In 1986 Italian food journalist Carlo Petrini was walking through Rome with friends. On reaching the Spanish steps they were faced with a new addition to the city’s ancient architecture – A MacDonald’s fast food restaurant had appeared, much to Petrini’s horror. He reputedly stated “There’s fast food, so why not slow food?!” and thus the Slow Food movement was born.
The Slow Food movement defines itself in opposition to fast food in which we see a mechanized production process easily replicated and scaled up across the world. In such a process local food culture is sidelined in favour of a homogenous, corporate brand. The manufacturer simply puts in the same ingredients, pushes the same buttons, turns the same handles and you get the same standardized product. With slow food however there is a celebration of local food cultures that draw upon centuries of knowledge of ingredients and how to produce them and combine them, a wide variety of complementary cooking and preparation techniques, and the social contexts and events that then give the culinary experience meaning – enjoying a meal with friends rather than a sandwich on the hoof between meetings.
We must know the children or young people with whom we work; we must understand the community the school serves; we must acknowledge the unique characters within the staff group
Perhaps you can already see how this metaphor then translates into the educational context. This translation was first suggested by Professor Maurice Holt in his 2002 article “It’s Time to Start a Slow School Movement” in the American education journal Phi Delta Kappan. Slow education emphasizes the value of a deep understanding of the local and the processes therein. We must know the children or young people with whom we work; we must understand the community the school serves; we must acknowledge the unique characters within the staff group. We must understand and nurture all these relationships in developing a positive framework for schools. Slow education understands that education is a fundamentally social experience, with relationships (peer to peer, teacher to pupil, and school to parents/community) at the very core of learning experiences. It is positive relationships which give context and meaning to learning, provide support and challenge, and which present the learner with opportunities to explore different experiences or world-views. Consequently no two schools can ever look the same. A single model for Slow Education would be to deny authentic engagement with, and deep understanding of, local context. This is not to reject ‘non-local’ influence but to acknowledge the need to understand context as part of a dynamic and purposeful educational process.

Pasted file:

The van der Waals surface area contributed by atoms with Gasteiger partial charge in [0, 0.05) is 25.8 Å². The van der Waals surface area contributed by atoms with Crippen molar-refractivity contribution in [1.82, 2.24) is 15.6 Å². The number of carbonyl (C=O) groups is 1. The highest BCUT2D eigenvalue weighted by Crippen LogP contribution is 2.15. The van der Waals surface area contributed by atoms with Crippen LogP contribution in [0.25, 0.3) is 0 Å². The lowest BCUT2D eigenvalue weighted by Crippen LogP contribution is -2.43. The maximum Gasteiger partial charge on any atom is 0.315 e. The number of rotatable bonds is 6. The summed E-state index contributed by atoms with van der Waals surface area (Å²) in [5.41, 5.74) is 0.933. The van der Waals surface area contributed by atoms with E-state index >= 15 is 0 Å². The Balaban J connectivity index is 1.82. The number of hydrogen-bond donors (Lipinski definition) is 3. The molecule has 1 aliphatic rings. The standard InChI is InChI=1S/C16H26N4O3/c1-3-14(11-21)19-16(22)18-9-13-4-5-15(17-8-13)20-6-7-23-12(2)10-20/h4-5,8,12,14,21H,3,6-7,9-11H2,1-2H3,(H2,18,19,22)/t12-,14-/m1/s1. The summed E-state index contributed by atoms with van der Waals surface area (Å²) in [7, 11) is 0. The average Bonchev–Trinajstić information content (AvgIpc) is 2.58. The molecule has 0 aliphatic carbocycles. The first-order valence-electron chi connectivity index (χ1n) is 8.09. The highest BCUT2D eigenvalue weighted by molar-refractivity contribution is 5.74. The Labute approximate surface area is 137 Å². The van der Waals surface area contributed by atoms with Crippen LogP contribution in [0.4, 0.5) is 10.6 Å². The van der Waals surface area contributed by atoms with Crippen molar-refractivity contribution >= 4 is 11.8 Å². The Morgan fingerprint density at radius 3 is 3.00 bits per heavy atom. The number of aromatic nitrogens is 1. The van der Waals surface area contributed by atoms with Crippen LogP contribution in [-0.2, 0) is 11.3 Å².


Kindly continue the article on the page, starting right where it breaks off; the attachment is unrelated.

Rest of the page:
it is the personal and relational understanding, as well as the pedagogic knowledge, of the teacher knowing how and when to use what which is critical
Because Slow Education is contextually driven we need to understand how to combine the many ingredients and techniques used in pedagogy – teachers need to be flexible navigators of diverse pedagogies rather than simply guardians of sets of knowledge or ‘deliverers’ of a curriculum. The process of learning is stressed, ensuring that the learner has space and time to engage with the knowledge and skills. The process of learning is understood to be one in which the learner has agency rather than being simply a passive recipient, and the slow teacher understands when collaborative group working is appropriate, or when a formal, didactic lecture on a specific subject would be beneficial. Both of course have their place, but it is the personal and relational understanding, as well as the pedagogic knowledge, of the teacher knowing how and when to use what which is critical. Consequently although a class might all experience the same input, learning and outcomes may vary hugely. It is not standardization that is being sought, but quality.
Whilst the process is central to the experience, it is hoped the end product is part of a nutritious, balanced educational diet that can support a long and healthy life of learning. Each experience should build on the last rather than bringing momentary fast food satisfaction that is detrimental to our long-term health. Slow education then is about taking time to go deeper, to deliberate, to understand what we learn, and furthermore, to care about our learning. With time given to the context, the content and the process of education, learning experiences become richer, deeper and more meaningful.
As educational policy in the UK demands ever more data collection and target driven behaviour from schools and teachers I have found that slow education is a philosophy that many relate to, wishing as many do, that they could spend more time getting to know their children and enjoy learning with them, rather than pushing them over the next hurdle. Because of this many schools are already finding ways to ensure that children do obtain the kind of rich, balanced learning diet I describe above. There are examples of some of these on the Slow Education website. What I think is important about these examples is that they demonstrate that these principles are not just hopes that we hold on to whilst we await a sympathetic political wind, but practical, achievable aims for education in the 21st century.